When Should a Pastor Refer?
In pastoral ministry the line between the work you do with your people and when to bring in extra help can be a difficult one to discern. For some seasoned wisdom on the topic I turn to Mike Emlet, a counselor and faculty member at CCEF. In the space below I’ve summarized some of the key points from a talk he gave at the 2015 CCEF National Conference titled “When Should Pastors Refer: When should the help you provide as a pastor extend beyond yourself and the resources of your congregation?”. Click here to purchase the complete talk from the CCEF website.
When Should a Pastor Refer?
Assuming you’re meeting regularly with people, assuming you believe that the biblical story is always relevant to the issues at hand, assuming you are already helping your counselee take full advantage of the resources in the church, here are some things to consider as you ask yourself whether or not to refer:
Things about yourself to take into consideration:
- Gifting – Romans 12:3-8. Not all pastors in ministry are equally gifted as ministers in counsel. As a pastor you have the call to be walking alongside of the people you shepherd but your own gifting as a counselor will be a factor in determining which cases you ought to take on yourself.
- Training and Experience – Even with a baseline gifting you need training and experience to stir up that gift. Much of our learning happens reactively – as we’re faced with situations that we encounter, we dig in and learn how to handle them. If you don’t have much experience it doesn’t necessarily mean you must refer. Ask yourself these questions: Am I willing and able to study and learn? If you lack experience you don’t want to learn and grow in isolation. Find someone who can help you with hands on questions. Is the person you’re counseling comfortable with that arrangement? Are they on board with you as you learn and grow? Are they comfortable with you seeking outside help? A note from us at Impact: We’d love to be an outside resource to you. Please contact us if you have questions about what that might look like.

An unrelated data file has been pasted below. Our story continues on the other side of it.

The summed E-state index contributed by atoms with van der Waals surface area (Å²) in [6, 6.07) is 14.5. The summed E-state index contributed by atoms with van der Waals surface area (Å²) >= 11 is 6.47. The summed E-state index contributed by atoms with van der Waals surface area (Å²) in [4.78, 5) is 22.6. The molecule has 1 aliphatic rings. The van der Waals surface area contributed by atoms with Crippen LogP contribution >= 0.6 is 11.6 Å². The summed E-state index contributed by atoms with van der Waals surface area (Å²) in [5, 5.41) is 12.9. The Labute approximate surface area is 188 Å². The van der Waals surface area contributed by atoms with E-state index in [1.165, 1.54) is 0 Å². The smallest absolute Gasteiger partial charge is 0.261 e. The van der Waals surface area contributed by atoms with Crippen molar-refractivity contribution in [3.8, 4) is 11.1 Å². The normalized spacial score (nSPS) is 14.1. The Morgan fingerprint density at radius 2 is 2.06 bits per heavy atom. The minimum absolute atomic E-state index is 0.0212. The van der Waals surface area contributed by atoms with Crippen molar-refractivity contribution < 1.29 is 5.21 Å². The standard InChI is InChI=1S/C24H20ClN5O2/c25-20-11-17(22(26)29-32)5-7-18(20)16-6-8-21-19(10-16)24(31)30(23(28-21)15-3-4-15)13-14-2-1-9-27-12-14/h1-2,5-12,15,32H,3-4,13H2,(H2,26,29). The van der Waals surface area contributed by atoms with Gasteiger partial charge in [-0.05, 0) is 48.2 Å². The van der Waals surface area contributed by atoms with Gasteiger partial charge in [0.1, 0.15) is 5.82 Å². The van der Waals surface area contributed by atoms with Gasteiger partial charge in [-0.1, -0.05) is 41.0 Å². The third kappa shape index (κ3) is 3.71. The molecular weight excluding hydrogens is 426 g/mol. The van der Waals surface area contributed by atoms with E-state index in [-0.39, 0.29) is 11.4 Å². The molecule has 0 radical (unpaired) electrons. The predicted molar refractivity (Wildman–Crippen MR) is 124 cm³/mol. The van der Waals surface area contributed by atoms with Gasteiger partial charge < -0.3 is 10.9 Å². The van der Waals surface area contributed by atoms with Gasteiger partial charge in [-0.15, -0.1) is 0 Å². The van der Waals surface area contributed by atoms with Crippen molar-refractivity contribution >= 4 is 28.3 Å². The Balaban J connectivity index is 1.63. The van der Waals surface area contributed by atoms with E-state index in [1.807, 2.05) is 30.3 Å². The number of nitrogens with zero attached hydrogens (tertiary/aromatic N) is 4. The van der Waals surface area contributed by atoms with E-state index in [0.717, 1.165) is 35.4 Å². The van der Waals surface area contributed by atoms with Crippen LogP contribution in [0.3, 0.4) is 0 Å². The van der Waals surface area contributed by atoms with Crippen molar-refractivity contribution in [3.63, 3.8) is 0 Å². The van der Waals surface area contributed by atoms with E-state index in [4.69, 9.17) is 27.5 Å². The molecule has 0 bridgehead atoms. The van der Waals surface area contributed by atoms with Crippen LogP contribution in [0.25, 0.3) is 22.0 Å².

- Time – Do I have time for a regular and recurring meeting with this person? Although the answer to that question never feels like a resounding “yes”, there are several things to help mitigate the time factor. 1) Meet every couple of weeks. Space out the appointments. 2) Counsel the person with a friend or small group leader to have a built in way for someone else to carry the load of walking with them. It also opens the possibility of transitioning care for the long haul. “If you find that you never have time to meet with a person more than once it’s something you should reassess.”
Things in a counselee that would cause you refer to outside help:
- Medical problems. Do you see physical symptoms?
- Marked personality changes
- Heavy substance abuse
- Eating disorders, or other struggles that require a multi-disciplinary team approach
- Psychiatric symptoms. Do you have concerns about their connection to reality?
- Seriously considering suicide
- No change. Are they putting in the time and effort and change isn’t happening?
- A problem requiring intensive and extensive counseling.
The question of referral is about how to best love the people the Lord has called you to walk with.
Proverbs 11:14 “Where there is no guidance, a people falls, but in abundance of counselors there is safety”